In a powerful display of grassroots activism, three local South Shore moms have teamed up with the Massachusetts Teachers Association to gather signatures in support of a ballot initiative that aims to put an end to high-stakes testing in Massachusetts public schools.
These mothers have personal stakes in this initiative as their children are special education students. They understand the immense pressure and unfair disadvantages that high-stakes testing places on students like theirs, and they are determined to make a change.
"As a mom, watching my child struggle through the MCAS, knowing full well the high-stakes test doesn’t capture his true potential, is heartbreaking."Hanover parent Adriana Mason
In September, the trio reached out to the MTA to find ways to support the union-backed ballot question. As of Sunday, the moms have collected more than 1,300 signatures on their own.
“As a mom, watching my child struggle through the MCAS, knowing full well the high-stakes test doesn’t capture his true potential, is heartbreaking,” said Adriana Mason, a Hanover parent whose son has autism and who is at risk of receiving a certificate of completion. “This ballot question is incredibly personal for us and our community. The stakes couldn’t be higher. We need to end high-stakes testing and the unfair graduation requirement tied to it, to ensure every child in Massachusetts has a fair chance to succeed and thrive. Our students deserve an education system that uplifts them, not one that holds them back based on a single test.”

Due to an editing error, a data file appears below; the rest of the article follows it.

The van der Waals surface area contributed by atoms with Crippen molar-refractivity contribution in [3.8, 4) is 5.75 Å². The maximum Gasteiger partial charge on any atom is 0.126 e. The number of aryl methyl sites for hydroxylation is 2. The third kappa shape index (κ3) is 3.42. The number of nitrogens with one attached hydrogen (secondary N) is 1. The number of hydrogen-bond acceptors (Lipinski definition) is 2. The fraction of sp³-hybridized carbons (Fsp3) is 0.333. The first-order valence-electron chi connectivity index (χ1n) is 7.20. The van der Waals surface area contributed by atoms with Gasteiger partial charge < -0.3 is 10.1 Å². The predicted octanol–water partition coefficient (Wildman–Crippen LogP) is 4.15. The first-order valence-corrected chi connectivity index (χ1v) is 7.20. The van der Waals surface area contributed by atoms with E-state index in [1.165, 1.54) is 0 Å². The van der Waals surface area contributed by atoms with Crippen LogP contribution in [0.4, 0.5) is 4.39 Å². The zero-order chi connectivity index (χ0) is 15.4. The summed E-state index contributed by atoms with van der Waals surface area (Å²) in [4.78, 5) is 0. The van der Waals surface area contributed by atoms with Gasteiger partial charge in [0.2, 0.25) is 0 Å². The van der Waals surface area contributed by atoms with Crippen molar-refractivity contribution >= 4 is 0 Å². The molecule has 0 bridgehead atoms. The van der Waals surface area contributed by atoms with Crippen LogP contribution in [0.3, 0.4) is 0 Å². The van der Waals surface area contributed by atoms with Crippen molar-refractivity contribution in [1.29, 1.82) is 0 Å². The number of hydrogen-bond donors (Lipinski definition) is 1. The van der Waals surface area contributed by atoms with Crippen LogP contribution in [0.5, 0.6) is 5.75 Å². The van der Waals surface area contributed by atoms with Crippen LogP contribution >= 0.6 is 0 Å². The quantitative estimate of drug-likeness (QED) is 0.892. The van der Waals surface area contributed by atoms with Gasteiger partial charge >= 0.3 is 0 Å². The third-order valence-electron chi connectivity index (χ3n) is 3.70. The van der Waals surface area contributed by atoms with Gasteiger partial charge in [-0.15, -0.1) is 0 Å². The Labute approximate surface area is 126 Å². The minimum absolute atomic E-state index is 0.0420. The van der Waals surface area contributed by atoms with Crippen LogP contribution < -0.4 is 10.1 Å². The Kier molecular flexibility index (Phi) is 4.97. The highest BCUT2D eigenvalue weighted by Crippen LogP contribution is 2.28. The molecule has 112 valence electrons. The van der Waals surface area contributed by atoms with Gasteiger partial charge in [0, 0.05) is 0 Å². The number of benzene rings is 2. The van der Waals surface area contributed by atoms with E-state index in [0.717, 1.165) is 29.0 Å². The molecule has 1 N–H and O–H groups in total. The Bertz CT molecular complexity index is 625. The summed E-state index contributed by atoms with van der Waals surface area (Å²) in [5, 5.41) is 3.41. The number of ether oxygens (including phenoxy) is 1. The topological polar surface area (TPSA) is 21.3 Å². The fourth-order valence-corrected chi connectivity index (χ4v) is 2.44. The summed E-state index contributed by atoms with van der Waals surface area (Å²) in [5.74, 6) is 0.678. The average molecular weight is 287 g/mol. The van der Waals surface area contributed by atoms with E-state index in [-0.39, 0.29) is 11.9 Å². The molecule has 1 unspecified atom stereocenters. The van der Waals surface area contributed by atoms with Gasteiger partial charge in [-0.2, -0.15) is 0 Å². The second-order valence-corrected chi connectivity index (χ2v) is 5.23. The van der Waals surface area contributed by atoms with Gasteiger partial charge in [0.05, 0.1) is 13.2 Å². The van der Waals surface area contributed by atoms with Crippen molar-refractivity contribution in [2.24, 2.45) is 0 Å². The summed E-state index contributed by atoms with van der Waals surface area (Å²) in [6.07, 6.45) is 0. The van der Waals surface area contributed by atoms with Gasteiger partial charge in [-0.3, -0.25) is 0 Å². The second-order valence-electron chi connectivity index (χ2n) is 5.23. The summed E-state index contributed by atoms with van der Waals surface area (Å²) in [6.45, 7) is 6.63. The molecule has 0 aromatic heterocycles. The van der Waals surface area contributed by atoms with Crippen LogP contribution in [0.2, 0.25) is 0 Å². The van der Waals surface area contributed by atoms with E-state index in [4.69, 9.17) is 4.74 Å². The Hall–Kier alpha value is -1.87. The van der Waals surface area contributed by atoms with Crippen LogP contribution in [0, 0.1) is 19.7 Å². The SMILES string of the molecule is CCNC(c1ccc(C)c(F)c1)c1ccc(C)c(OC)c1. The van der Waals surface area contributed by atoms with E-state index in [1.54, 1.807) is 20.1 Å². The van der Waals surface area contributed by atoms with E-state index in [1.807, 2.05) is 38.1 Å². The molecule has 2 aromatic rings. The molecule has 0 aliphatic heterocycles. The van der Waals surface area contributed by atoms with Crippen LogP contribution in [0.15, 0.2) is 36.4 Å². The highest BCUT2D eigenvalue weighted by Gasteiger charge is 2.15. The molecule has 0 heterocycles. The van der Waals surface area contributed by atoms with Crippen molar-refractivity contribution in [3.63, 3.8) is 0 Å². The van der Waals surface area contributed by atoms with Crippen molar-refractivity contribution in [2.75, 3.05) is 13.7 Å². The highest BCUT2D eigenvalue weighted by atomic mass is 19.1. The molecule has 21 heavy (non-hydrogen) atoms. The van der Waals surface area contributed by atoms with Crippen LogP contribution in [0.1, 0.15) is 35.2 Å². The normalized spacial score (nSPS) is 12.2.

“MTA educators are proud to stand with these courageous parent activists in their fight against high-stakes testing,” said MTA President Max Page. “All around the state, we’re hearing of similar stories and grassroot activism to get this question on next year’s ballot before voters.”
With a Nov. 22 deadline looming, the MTA is in a sprint to gather 75,000 signatures in support of the ballot initiative. The association has already gathered tens of thousands of signatures across Massachusetts at community events, outside grocery stores, coffee shops, school sports events, and at small businesses like Norwell's Press Juice Bar owned by Shannon Bruno, one of the South Shore moms involved.
This ballot question would align Massachusetts with the 42 states that don’t use a single, high-stakes test to deny diplomas to high school students. If approved by voters at the ballot box, students would still take the MCAS as required by federal and state law but passing the MCAS would no longer be a graduation requirement.